Abraham struggled to build a faithful family while they were surrounded by paganism and immoral nations. He had one thing that helped him through his own failures, and that gave him a lesson for his children; God's revealed truth.

Moses didn't just lead a revolution of slaves to set them free from Egypt. He brought them the promises and laws of God.

King David, though a weak man himself, found God's word to be the strength he needed. By it he lead a nation and restored a forgotten form of worship.

The Prophets confronted kings and stood against corrupted cultures. But they stood strong because they knew and respected God's word.

Jesus was attacked by the popular religious leaders of his age. But he corrected the Pharisees and the Sadducees. As our example, he showed us how to use the spoken word of God effectively.

The Apostle Peter was beaten and arrested. But, though rejected by most, God blessed him. He lived by and taught the word the Savior had taught him.

The Apostle Paul was beaten, jailed, and his life threatened repeatedly. But he never ceased to speak humbly and gently the truth of God's word. Even in prison, his closeness to the truths of God gave him a peace that defied understanding.

Each of these reformers did battle with the same weapon -- the word of God. They stood against the shifting tides of persecution, heresy, apathy, opportunism and compromise. They humbly tried to correct their own errors. And they unselfishly sacrificed career, comfort and, in some cases, their lives, for the spiritual well-being of others whom they learned to deeply love. They worked by the basic principle of Reformation...

They were committed to re-forming what they did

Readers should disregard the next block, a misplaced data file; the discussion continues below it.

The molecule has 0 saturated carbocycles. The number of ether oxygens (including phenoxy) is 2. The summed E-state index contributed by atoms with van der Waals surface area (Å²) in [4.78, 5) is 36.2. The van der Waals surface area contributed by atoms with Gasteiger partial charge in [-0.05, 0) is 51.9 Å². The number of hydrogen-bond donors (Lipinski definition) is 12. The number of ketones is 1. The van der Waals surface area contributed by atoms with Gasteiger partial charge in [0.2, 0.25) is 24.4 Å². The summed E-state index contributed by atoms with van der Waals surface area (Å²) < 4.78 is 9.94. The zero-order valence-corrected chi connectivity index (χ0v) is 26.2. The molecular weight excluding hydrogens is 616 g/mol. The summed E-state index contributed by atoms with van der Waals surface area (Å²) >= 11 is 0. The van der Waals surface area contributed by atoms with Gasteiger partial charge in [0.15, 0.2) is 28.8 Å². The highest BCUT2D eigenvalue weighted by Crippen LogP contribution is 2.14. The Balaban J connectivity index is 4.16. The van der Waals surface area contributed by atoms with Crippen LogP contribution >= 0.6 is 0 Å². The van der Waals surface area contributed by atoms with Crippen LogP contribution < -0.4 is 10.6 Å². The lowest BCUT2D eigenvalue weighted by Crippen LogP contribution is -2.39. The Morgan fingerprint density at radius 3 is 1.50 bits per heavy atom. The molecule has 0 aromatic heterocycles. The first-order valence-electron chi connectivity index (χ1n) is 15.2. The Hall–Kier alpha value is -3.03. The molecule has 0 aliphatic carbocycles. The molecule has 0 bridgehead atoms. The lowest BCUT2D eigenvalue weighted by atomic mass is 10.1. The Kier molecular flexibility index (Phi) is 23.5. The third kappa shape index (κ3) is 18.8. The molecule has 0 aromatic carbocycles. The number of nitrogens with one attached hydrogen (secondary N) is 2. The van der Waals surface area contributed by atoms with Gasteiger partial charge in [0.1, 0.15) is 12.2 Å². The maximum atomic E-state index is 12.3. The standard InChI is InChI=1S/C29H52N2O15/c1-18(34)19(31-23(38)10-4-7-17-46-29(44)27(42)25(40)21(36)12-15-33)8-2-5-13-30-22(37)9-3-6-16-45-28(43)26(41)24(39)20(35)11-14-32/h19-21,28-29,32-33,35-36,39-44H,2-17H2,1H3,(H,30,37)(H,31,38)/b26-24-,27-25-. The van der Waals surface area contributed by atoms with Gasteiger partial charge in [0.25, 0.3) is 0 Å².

and believed so they could honor God through
the revealed word he had graciously given.
They knew it was the right and best thing to do.

They didn't compete for public approval, to gather large crowds, to put on big shows, or to organize programs for every interest and age. That was the goal of the Babylonians and Egyptians in OT times. That's what the Pharisees provided in the corrupted synagogues in Jesus' time.

But God's people were to measure success in a different way. Rather than compromise for comfort and ease, they are to settle for simpler things which bring peace, promise and God's approval.

This struggle continued all through church history.
In its early days confusion began to move the church away from its biblical roots. About 300 years after the death of Christ the Roman persecutions ended. Christianity became the state religion of Rome under Emperor Constantine. That for which martyrs fought and died became watered down into a diluted popular culture. Many still held to God's word as the foundation for their faith. But others added superstitious and heathen ideas to the organized church. As Romanism and other sects grew it became harder to know what was right and true.

By the 1300's the Roman church had become more pagan than Christian.

John Wyclif was a scholar at England's Oxford University. His most radical idea was that the Bible was the whole of God's revelation to us, therefore we needed no other teachings from church tradition or from any pope or council.

He further insisted that every statement of popes and councils ought to be tested by Scripture. So he and his disciples translated the Bible into English.